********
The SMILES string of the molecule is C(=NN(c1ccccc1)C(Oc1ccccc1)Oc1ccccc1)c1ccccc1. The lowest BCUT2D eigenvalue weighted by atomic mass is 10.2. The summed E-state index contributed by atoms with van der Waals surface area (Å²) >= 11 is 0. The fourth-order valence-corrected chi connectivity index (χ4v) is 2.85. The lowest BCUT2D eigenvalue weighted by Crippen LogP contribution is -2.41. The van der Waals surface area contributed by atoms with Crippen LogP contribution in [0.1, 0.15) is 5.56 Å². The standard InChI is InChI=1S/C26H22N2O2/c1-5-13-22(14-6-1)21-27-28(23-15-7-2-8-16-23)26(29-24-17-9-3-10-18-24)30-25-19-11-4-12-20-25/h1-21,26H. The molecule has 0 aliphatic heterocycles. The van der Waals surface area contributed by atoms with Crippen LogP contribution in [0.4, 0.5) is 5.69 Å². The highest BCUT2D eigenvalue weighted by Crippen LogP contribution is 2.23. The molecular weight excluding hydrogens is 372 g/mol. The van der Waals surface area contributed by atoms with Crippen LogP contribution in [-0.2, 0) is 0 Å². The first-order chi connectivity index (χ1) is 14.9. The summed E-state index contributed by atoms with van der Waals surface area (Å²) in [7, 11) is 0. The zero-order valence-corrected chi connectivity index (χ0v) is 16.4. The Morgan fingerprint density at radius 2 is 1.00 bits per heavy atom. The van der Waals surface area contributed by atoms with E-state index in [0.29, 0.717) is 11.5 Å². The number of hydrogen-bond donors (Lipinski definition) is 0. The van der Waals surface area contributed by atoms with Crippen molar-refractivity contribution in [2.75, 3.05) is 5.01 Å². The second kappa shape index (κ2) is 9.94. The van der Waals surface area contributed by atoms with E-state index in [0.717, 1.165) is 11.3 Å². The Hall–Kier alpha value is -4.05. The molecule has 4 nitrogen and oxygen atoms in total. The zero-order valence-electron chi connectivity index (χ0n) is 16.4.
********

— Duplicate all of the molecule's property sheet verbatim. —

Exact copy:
The SMILES string of the molecule is C(=NN(c1ccccc1)C(Oc1ccccc1)Oc1ccccc1)c1ccccc1. The lowest BCUT2D eigenvalue weighted by atomic mass is 10.2. The summed E-state index contributed by atoms with van der Waals surface area (Å²) >= 11 is 0. The fourth-order valence-corrected chi connectivity index (χ4v) is 2.85. The lowest BCUT2D eigenvalue weighted by Crippen LogP contribution is -2.41. The van der Waals surface area contributed by atoms with Crippen LogP contribution in [0.1, 0.15) is 5.56 Å². The standard InChI is InChI=1S/C26H22N2O2/c1-5-13-22(14-6-1)21-27-28(23-15-7-2-8-16-23)26(29-24-17-9-3-10-18-24)30-25-19-11-4-12-20-25/h1-21,26H. The molecule has 0 aliphatic heterocycles. The van der Waals surface area contributed by atoms with Crippen LogP contribution in [0.4, 0.5) is 5.69 Å². The highest BCUT2D eigenvalue weighted by Crippen LogP contribution is 2.23. The molecular weight excluding hydrogens is 372 g/mol. The van der Waals surface area contributed by atoms with Crippen LogP contribution in [-0.2, 0) is 0 Å². The first-order chi connectivity index (χ1) is 14.9. The summed E-state index contributed by atoms with van der Waals surface area (Å²) in [7, 11) is 0. The zero-order valence-corrected chi connectivity index (χ0v) is 16.4. The Morgan fingerprint density at radius 2 is 1.00 bits per heavy atom. The van der Waals surface area contributed by atoms with E-state index in [0.29, 0.717) is 11.5 Å². The number of hydrogen-bond donors (Lipinski definition) is 0. The van der Waals surface area contributed by atoms with Crippen molar-refractivity contribution in [2.75, 3.05) is 5.01 Å². The second kappa shape index (κ2) is 9.94. The van der Waals surface area contributed by atoms with E-state index in [0.717, 1.165) is 11.3 Å². The Hall–Kier alpha value is -4.05. The molecule has 4 nitrogen and oxygen atoms in total. The zero-order valence-electron chi connectivity index (χ0n) is 16.4.